Nature study is an important part of the Charlotte Mason method.
“We are all meant to be naturalists, each in his own degree, and it is inexcusable to live in a world so full of the marvels of plant and animal life and to care for none of these things,” she said. Nature study can be as simple or as complex as you wish it to be. It can be a simple walk outside during good weather (or bad, if you’re hardy). It can be a trip to the zoo. Whatever it looks like for your family, the most important part is getting outside. Miss Mason advised: “Never be within doors when you can rightly be without.”
The following list is our best attempt at recreating a workshop on nature journaling given by John Muir Laws in Salt Lake City, Utah, August 2018. He spent the first two hours of the workshop talking about the brain and nature journaling. So far we haven’t found an online resource that captures this information. Hopefully it will be available in the future.
- How to Teach Nature Journaling (video)
- How to give children feedback:
- 3 Easy Nature Journaling Activities for Beginners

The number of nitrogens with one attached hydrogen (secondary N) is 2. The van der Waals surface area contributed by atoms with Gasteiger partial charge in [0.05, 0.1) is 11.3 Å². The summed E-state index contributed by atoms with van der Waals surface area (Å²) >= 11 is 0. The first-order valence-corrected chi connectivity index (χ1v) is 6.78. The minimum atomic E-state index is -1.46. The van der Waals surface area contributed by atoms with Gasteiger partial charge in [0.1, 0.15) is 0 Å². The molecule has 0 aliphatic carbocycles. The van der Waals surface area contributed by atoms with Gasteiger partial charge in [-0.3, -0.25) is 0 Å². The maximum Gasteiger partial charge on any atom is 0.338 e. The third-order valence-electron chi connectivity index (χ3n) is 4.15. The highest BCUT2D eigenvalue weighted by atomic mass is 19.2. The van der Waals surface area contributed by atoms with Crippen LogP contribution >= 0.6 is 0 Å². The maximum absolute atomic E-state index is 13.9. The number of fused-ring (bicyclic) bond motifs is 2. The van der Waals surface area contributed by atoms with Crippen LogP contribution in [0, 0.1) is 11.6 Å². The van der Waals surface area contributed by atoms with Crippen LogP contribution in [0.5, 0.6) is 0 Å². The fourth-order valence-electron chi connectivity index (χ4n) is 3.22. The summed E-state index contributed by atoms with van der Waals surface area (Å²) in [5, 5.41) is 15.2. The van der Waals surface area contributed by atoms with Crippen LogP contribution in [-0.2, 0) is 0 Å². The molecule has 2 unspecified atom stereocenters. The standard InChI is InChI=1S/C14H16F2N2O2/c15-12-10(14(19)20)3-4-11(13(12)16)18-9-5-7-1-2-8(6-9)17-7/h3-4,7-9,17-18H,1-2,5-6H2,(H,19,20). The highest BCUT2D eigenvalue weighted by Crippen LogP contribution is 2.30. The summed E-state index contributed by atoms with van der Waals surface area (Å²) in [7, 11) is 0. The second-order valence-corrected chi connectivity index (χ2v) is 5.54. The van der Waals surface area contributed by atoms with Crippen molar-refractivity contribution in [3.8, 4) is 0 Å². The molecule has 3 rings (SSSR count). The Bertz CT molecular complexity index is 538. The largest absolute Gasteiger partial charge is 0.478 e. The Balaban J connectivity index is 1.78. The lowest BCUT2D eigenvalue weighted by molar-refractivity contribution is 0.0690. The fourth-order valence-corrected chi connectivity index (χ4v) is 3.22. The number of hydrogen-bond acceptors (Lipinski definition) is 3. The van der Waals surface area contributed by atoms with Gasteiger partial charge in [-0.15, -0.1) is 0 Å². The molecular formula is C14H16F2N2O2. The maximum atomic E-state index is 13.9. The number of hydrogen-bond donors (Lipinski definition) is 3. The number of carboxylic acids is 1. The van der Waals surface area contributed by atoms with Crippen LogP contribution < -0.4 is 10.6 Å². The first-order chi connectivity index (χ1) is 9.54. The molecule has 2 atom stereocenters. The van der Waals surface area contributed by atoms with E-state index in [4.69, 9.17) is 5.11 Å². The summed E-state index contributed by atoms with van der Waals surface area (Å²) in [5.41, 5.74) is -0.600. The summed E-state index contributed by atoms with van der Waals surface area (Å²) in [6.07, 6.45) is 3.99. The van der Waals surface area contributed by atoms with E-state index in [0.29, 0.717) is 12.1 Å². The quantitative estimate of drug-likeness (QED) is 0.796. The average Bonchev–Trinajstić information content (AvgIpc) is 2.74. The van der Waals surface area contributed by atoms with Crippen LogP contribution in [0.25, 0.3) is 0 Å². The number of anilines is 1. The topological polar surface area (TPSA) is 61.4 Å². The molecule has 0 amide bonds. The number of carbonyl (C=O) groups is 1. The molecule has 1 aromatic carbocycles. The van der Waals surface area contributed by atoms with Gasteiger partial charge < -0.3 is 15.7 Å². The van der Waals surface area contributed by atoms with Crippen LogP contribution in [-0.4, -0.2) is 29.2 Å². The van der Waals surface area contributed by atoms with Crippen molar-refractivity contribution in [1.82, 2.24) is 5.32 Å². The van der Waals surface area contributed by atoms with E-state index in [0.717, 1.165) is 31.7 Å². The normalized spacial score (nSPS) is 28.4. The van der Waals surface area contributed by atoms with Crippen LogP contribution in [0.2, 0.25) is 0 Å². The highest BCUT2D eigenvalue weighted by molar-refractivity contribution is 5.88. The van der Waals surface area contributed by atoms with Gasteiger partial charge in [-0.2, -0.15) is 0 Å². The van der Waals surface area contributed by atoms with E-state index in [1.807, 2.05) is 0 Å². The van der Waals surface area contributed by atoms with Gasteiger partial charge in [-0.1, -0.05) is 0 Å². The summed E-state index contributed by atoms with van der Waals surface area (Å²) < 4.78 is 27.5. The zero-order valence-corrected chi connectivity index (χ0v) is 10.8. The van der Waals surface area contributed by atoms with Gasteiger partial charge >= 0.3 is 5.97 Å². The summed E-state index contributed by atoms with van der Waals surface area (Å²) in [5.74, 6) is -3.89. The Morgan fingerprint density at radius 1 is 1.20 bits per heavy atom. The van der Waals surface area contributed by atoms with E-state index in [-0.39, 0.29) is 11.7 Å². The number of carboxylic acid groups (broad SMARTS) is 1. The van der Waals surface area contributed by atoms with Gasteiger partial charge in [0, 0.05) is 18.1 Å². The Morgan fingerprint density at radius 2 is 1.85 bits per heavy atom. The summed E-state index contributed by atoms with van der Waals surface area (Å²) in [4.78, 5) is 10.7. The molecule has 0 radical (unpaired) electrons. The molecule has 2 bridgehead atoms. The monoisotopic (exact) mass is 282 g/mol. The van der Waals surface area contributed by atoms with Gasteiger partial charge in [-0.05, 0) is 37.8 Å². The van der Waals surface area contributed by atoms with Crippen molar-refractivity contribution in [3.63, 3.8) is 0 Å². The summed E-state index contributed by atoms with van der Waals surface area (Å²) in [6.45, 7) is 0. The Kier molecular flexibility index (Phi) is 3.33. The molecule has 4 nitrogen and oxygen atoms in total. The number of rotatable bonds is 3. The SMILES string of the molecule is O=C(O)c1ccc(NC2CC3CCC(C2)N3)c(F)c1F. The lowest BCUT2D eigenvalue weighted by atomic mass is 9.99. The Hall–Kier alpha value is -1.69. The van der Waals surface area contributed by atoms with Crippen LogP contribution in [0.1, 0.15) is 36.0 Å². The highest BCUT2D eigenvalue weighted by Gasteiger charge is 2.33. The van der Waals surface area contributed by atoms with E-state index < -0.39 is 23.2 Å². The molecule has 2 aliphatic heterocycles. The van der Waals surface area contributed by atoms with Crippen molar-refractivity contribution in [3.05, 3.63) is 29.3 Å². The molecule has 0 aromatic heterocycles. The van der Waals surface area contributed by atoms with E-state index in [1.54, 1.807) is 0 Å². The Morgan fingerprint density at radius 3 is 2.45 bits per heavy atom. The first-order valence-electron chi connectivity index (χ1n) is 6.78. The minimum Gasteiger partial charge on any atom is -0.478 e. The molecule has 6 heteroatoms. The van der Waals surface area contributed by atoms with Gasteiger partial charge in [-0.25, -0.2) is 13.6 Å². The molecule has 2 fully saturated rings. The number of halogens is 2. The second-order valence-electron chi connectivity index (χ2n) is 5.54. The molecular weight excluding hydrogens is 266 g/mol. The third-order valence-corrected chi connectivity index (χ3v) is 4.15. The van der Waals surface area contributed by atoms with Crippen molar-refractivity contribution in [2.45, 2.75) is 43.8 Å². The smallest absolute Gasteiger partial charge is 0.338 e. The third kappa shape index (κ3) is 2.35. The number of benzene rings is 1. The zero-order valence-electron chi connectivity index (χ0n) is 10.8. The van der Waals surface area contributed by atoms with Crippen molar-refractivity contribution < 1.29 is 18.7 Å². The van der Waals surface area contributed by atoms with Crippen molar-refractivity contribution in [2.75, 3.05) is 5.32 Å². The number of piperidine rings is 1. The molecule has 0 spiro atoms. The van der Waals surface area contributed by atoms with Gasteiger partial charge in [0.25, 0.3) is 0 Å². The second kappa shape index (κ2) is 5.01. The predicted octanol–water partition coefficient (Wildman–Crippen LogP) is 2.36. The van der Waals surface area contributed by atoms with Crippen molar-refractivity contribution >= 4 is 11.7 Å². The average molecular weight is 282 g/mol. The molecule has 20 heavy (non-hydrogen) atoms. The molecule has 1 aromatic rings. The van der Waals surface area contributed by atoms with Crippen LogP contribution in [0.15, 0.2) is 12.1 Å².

- 5 Keys to Better Drawing (video)
- Why I love the non-photo blue pencil (text)
This list comes directly from the nature journaling workshop given by John Muir Laws in Salt Lake City, Utah, August 2018.
#1 Recommendation (and it’s FREE!)
- Opening the World Through Nature Journaling (Nature Journaling Curriculum, second edition) — Free download
- Drawing on the Right Side of the Brain, by Betty Edwards
- Last Child in the Woods: Saving Our Children From Nature-Deficit Disorder, by Richard Louv
- The Laws Guide to Nature Drawing and Journaling – A beautiful book that balances instruction on nature drawing with nature journaling. This is not a book you give your seven year old to work through alone, rather it is a wonderful reference for parents and older students.
- The Laws Guide to Drawing Birds
- The Sketchnote Handbook: the illustrated guide to visual note taking, by Mike Rohde